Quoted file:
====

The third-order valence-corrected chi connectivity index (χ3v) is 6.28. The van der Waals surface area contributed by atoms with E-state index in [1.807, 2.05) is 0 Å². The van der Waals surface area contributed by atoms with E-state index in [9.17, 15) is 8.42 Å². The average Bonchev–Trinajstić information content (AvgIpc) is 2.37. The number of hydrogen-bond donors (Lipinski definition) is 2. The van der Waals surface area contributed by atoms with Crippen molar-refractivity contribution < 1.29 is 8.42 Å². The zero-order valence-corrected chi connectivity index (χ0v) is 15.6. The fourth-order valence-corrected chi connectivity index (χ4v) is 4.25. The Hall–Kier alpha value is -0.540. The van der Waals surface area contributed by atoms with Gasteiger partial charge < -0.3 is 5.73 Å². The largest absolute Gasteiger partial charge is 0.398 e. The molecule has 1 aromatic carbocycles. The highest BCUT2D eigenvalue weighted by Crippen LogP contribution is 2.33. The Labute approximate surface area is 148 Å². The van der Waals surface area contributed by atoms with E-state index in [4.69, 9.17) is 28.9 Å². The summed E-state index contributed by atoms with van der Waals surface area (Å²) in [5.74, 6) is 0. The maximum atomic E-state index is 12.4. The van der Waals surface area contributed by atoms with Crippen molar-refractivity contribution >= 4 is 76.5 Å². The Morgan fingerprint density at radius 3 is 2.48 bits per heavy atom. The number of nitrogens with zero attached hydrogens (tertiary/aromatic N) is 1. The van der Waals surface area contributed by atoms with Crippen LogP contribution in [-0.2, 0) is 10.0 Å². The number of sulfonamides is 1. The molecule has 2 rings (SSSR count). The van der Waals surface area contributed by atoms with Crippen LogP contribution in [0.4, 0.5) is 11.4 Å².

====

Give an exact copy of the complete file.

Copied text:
The third-order valence-corrected chi connectivity index (χ3v) is 6.28. The van der Waals surface area contributed by atoms with E-state index in [1.807, 2.05) is 0 Å². The van der Waals surface area contributed by atoms with E-state index in [9.17, 15) is 8.42 Å². The average Bonchev–Trinajstić information content (AvgIpc) is 2.37. The number of hydrogen-bond donors (Lipinski definition) is 2. The van der Waals surface area contributed by atoms with Crippen molar-refractivity contribution < 1.29 is 8.42 Å². The zero-order valence-corrected chi connectivity index (χ0v) is 15.6. The fourth-order valence-corrected chi connectivity index (χ4v) is 4.25. The Hall–Kier alpha value is -0.540. The van der Waals surface area contributed by atoms with Gasteiger partial charge < -0.3 is 5.73 Å². The largest absolute Gasteiger partial charge is 0.398 e. The molecule has 1 aromatic carbocycles. The highest BCUT2D eigenvalue weighted by Crippen LogP contribution is 2.33. The Labute approximate surface area is 148 Å². The van der Waals surface area contributed by atoms with E-state index in [4.69, 9.17) is 28.9 Å². The summed E-state index contributed by atoms with van der Waals surface area (Å²) in [5.74, 6) is 0. The maximum atomic E-state index is 12.4. The van der Waals surface area contributed by atoms with Crippen molar-refractivity contribution >= 4 is 76.5 Å². The Morgan fingerprint density at radius 3 is 2.48 bits per heavy atom. The number of nitrogens with zero attached hydrogens (tertiary/aromatic N) is 1. The van der Waals surface area contributed by atoms with Crippen LogP contribution in [-0.2, 0) is 10.0 Å². The number of sulfonamides is 1. The molecule has 2 rings (SSSR count). The van der Waals surface area contributed by atoms with Crippen LogP contribution in [0.4, 0.5) is 11.4 Å².